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bhikkhu=beggar?

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  • Gunnar Gällmo
    ... From a stricty etymological point of view, yes; but the Dhammapada says na tena bhikkhu hoti yaavataa bhikkhate pare , which seems to me to tell us that
    Message 1 of 45 , Feb 4, 2006
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      --- Ole Holten Pind <oleholtenpind@...> skrev:

      > The word bhikkhu is derived from the verbal root
      > bhik.s "to beg" a
      > desiderative form of bhaj "divide, share." A bhikkhu
      > is a beggar monk.Such
      > monks are also known to the christian tradition.

      From a stricty etymological point of view, yes; but
      the Dhammapada says "na tena bhikkhu hoti yaavataa
      bhikkhate pare", which seems to me to tell us that
      etymology is not everything.

      Gunnar
    • madan tandon
      ASURA does not find its origin in Persian. Asura is a Sanskrit word meaning:- spiritual , incorporeal , divine RV. AV. VS. ; m. a spirit , good spirit ,
      Message 45 of 45 , Feb 18, 2006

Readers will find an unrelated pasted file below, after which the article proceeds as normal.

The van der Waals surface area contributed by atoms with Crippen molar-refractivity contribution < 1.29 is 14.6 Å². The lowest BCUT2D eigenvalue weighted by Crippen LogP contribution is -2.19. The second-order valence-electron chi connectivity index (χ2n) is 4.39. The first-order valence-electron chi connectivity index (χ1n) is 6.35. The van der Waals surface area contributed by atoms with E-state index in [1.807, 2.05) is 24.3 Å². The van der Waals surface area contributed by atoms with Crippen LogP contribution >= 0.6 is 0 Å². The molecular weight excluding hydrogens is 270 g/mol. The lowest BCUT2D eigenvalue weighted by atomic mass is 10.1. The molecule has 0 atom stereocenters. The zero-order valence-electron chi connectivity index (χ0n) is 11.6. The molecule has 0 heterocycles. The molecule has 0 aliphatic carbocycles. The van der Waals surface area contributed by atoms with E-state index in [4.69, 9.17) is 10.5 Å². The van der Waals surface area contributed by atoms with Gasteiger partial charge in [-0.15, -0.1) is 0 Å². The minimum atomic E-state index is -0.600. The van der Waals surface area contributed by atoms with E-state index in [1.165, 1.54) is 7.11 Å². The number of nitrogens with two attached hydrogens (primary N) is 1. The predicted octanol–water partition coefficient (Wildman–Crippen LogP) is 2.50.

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        ASURA does not find its origin in Persian. Asura is a Sanskrit word meaning:- spiritual , incorporeal , divine RV. AV. VS. ; m. a spirit , good spirit , supreme spirit (and more). Asura find its origins starting from Vedic to classic ot modern Sanskrit.
        RV= RigaVeda

        with love,
        biloo_5

        -----------------------------------------------------------------------------------


        Gunnar Gällmo <gunnargallmo@...> wrote:
        --- joseph <jothiko@...> skrev:

        > the word Asura certainly found it's origin in the
        > persian Ahura,

        Or vice versa, or perhaps the two words just have the
        same origin in an older, common Indo-Iranian language.
        The zoroastrian word for "demon", by the way, is
        "daeva" - same as "deva". (On the other hand, the old
        Greek "daimons" - from which comes English "demon" -
        were not necessarily evil; Socrates had a high regard
        for his daimon.)

        > logical enough, the enemies god is ones devil.

        According to some theory, the daevas and ahuras in
        ancient Iranian religion perhaps had the same roles as
        the devas en asuras in ancient Indian one to begin
        with, but Zoroaster put it all upside down.

        In any case, Persian is an Indo-European language, so
        it is closer to Pali than to Hebrew.

        Gunnar




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